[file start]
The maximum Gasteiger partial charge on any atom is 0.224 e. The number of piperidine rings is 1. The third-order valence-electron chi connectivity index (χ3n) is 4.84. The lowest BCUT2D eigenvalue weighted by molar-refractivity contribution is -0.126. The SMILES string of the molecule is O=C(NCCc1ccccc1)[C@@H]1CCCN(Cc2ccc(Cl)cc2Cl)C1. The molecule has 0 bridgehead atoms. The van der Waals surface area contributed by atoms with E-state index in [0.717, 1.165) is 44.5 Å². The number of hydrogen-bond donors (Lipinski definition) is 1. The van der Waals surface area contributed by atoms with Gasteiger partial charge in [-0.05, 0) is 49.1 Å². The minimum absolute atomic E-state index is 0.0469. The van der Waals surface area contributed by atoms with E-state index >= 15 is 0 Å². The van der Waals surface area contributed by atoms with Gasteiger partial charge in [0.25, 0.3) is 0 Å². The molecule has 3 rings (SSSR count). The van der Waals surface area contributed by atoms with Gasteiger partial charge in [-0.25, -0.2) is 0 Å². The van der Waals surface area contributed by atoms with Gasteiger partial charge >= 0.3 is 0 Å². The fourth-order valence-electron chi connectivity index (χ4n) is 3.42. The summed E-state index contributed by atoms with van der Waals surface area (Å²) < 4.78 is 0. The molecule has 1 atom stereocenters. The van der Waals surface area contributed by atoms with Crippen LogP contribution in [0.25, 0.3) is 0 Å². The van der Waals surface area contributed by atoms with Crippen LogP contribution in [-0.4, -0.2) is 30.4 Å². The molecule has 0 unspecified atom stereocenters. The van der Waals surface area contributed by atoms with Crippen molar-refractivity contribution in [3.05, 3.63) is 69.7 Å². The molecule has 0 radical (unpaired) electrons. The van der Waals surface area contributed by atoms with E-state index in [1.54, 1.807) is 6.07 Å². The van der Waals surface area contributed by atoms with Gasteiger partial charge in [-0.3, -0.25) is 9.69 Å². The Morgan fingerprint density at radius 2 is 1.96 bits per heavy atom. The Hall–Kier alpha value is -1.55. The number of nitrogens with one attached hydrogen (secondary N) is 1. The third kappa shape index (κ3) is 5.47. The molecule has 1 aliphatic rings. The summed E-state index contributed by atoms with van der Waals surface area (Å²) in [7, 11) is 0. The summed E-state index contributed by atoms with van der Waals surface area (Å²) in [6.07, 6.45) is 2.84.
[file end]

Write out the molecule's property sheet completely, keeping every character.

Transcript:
The maximum Gasteiger partial charge on any atom is 0.224 e. The number of piperidine rings is 1. The third-order valence-electron chi connectivity index (χ3n) is 4.84. The lowest BCUT2D eigenvalue weighted by molar-refractivity contribution is -0.126. The SMILES string of the molecule is O=C(NCCc1ccccc1)[C@@H]1CCCN(Cc2ccc(Cl)cc2Cl)C1. The molecule has 0 bridgehead atoms. The van der Waals surface area contributed by atoms with E-state index in [0.717, 1.165) is 44.5 Å². The number of hydrogen-bond donors (Lipinski definition) is 1. The van der Waals surface area contributed by atoms with Gasteiger partial charge in [-0.05, 0) is 49.1 Å². The minimum absolute atomic E-state index is 0.0469. The van der Waals surface area contributed by atoms with E-state index >= 15 is 0 Å². The van der Waals surface area contributed by atoms with Gasteiger partial charge in [0.25, 0.3) is 0 Å². The molecule has 3 rings (SSSR count). The van der Waals surface area contributed by atoms with Gasteiger partial charge in [-0.25, -0.2) is 0 Å². The van der Waals surface area contributed by atoms with Gasteiger partial charge >= 0.3 is 0 Å². The fourth-order valence-electron chi connectivity index (χ4n) is 3.42. The summed E-state index contributed by atoms with van der Waals surface area (Å²) < 4.78 is 0. The molecule has 1 atom stereocenters. The van der Waals surface area contributed by atoms with Crippen LogP contribution in [0.25, 0.3) is 0 Å². The van der Waals surface area contributed by atoms with Crippen LogP contribution in [-0.4, -0.2) is 30.4 Å². The molecule has 0 unspecified atom stereocenters. The van der Waals surface area contributed by atoms with Crippen molar-refractivity contribution in [3.05, 3.63) is 69.7 Å². The molecule has 0 radical (unpaired) electrons. The van der Waals surface area contributed by atoms with E-state index in [1.54, 1.807) is 6.07 Å². The van der Waals surface area contributed by atoms with Gasteiger partial charge in [-0.3, -0.25) is 9.69 Å². The Morgan fingerprint density at radius 2 is 1.96 bits per heavy atom. The Hall–Kier alpha value is -1.55. The number of nitrogens with one attached hydrogen (secondary N) is 1. The third kappa shape index (κ3) is 5.47. The molecule has 1 aliphatic rings. The summed E-state index contributed by atoms with van der Waals surface area (Å²) in [7, 11) is 0. The summed E-state index contributed by atoms with van der Waals surface area (Å²) in [6.07, 6.45) is 2.84.